“You need to move,” he’d say. “Sitting that long is not healthy.”

Common sense logic assured me that wasn’t true. “Sitting is no different than standing in one place for hours on end, like you do in the operating room. I have to focus when I write. It’s part of the job.”

It is fitting that, being wrong for the first (and only) time in the history of our relationship (past and future), the magnitude of error was higher than expected. I was not only wrong, I was dead wrong. Sitting is not the same as standing. And the longer you sit, the worse it gets.

According to Dr. James Levine of the Mayo Clinic, “Excessive sitting is a lethal activity.” Now termed the “sitting disease,” the overwhelming consensus in the scientific community is that sitting is like smoking and sugar consumption: a slow but sure way to kill yourself.

Researchers at the National Cancer Institute followed 240,000 healthy patients (no history of diabetes, heart disease or cancer). People who watched TV for 7 or more hours a day were at a much higher risk of premature death than those who watched less. And exercising an hour a day did not cancel the risks. In fact, every hour of TV viewed after age 25 reduces life expectancy by 22 minutes.[i] 

Seriously? One episode of Sixty Minutes costs 22 minutes of life? At least watching TV lends itself to raiding the refrigerator every half hour, so you are more likely to move. When I’m working on my computer, my hands and brain are so busy that I only get up to avoid peeing my pants.  

It took three years to write Life Off the Label: A Handbook for Creating Your Own Brand of Health and Happiness. Apparently, in the process, I adopted the health habits of a couch potato. I can see the headline now: Vegan and Healthy Living Expert Dies of The Sitting Disease.

But now I know something I didn’t know before. When you know better, you do better.

Prolonged sitting causes premature aging, weight gain, physical pain, reduced mental acuity, depression, heart disease and cancer. Inactivity significantly reduces cellular functions: DNA repair mechanisms are disrupted, insulin response drops, oxidative stress rises, and metabolism slows to a stop. The more we sit, the lower our quality of life and the earlier our death.

But anyone who is on their feet all day knows that sore feet, back pain and even circulation problems aren’t awesome alternatives. The cure for the sitting disease appears to be movement. Frequent switching from one posture to another reduces the problems caused by both. Staying in one position for no more than 30 minutes is ideal.

My workstation is now a standing desk. I want a motorized one with adjustable arms for my monitor and keyboard. For now, I’m using a flowerpot turned upside down. When the sand runs out in my old-fashioned half-hour glass, I stretch and do stair laps, wall pushups and squats. Curing the sitting disease is the equivalent of quitting smoking and it feels great!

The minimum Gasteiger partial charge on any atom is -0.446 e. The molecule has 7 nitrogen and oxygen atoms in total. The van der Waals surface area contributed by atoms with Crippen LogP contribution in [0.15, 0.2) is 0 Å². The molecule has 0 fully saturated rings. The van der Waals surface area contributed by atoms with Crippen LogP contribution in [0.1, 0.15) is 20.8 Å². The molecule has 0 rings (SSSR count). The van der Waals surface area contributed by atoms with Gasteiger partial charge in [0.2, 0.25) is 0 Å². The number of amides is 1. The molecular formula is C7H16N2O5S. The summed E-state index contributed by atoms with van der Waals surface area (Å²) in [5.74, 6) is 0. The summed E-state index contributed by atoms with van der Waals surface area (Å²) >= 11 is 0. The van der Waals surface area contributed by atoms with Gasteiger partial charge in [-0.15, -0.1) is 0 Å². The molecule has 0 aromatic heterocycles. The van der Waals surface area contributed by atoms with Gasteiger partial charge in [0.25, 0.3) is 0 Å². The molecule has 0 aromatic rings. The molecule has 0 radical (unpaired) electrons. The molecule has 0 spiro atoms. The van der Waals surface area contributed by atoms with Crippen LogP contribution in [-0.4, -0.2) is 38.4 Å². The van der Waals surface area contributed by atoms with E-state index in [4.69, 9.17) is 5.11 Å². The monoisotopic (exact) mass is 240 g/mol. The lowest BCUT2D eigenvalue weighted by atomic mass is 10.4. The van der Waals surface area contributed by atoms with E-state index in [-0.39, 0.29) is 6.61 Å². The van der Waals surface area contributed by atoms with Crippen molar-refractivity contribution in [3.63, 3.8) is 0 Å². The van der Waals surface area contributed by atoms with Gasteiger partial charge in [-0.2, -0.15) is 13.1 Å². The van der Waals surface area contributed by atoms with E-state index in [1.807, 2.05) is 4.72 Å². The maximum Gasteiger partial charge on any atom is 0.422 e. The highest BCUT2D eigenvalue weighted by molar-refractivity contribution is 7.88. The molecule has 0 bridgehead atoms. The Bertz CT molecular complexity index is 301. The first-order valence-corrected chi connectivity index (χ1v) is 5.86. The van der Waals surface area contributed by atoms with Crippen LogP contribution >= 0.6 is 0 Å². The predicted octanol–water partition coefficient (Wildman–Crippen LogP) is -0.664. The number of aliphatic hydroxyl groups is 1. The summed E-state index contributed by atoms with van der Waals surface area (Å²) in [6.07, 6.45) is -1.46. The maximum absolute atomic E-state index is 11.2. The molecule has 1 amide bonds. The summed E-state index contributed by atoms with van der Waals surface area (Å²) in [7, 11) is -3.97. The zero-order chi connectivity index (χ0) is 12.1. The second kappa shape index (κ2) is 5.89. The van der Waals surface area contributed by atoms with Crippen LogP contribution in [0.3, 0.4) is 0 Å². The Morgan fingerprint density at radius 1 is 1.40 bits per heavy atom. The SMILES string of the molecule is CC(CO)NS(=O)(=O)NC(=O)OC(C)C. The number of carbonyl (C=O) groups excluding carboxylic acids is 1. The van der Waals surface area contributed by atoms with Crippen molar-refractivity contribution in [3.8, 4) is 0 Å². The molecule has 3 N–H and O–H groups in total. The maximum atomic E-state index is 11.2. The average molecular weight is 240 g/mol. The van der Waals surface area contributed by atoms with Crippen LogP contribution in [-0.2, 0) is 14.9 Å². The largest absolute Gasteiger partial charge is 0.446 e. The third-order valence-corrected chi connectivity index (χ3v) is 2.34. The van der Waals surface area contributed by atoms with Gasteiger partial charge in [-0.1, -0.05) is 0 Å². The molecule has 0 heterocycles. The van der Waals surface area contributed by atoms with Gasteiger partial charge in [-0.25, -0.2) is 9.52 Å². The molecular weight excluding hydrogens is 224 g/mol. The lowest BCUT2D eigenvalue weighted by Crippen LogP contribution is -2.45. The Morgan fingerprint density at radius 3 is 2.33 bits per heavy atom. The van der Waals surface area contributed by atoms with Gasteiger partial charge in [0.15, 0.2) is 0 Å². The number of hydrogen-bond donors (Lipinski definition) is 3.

I am surprised to report that it feels just as natural to read, type and use the mouse while standing as it does when sitting. (My OCD survives my ADD.) Standing up actually feels better. (I feel like a boss.) My breathing is deeper and I’m more inclined to move around since I’m already on my feet. The pain and tightness that come with long hours stuck in a chair have all but disappeared. After my movement breaks, I am sharper and more focused. In general, I have more energy. 

If work requires you to be in one place, get creative. Life is too short to feel anything but awesome. Share this info-graph with someone you love. Don’t race for the cure to disease. Stand up. 

Sitting Disease by the Numbers

Sources:

[i] Sinha, Sanjai. “The Adverse Metabolic Consequences of Sitting.” Diabetes Learning Center, MedPage Today. August 3, 2013. http://www.medpagetoday.com/resource-center/diabetes/Adverse-Metabolic-Consequences-Sitting/a/34050

Side Effects of Acetaminophen: Medicine or Menace?

Side Effects of Acetaminophen: Medicine or Menace?

The side effects of acetaminophen are a little more complicated than an upset tummy.

A recent study of 20,000 kids in Spain shows that even a single does per year significantly increases the risk of allergies and asthma. Children 6-7 years of age that receive the medicine only once a year are 70% more likely to develop asthma. And Kids given the medication once a month have an increase risk of 540%.

In America, we give it to our kdis before they leave the hospital and every time they sneeze! The only discussion on the side effects of acetaminophen are whether or not it’s flavored with Bubble Gum or Cherry Grape, in a pill or gel capsule.

Watch, learn and share the word! This is not common knowledge…

Check me:

Prymula, R. Siegrist, C. Chlibek, R. Zemlickova, H. Vackova, M. Smetana, J. Lommel, P. Kaliskova, E. Borys, D. Schuerman, L. “Effect of Prophylactic Paracetamol Administration at time of Vaccination on Febrile Reactions and Antibody Responses in Children: Two Open-Label, Randomized Controlled Trials.” The Lancet. Volume 374, Issue 9698, P 1339-1350, October 17, 2009. http://www.thelancet.com/journals/lancet/article/PIIS0140-6736(09)61208-3/fulltext – article_upsell

Gonzalez-Barcala, Francisco. Pertega, Sonia. Castro, Theresa. Sampedro, Manuel. Lastres, Juan. Gonzalez, Miguel. Bamonde, Luciano. Garnelo, Luciano. Valdes, Luis. Carreira, Jose. Moure, Jose. Silvarrey, Angel. “Exposure to Paracetamol and Asthma Symptoms.” The European Journal of Public Health. May 29, 2012. DOI: 706-710 http://eurpub.oxfordjournals.org/content/23/4/706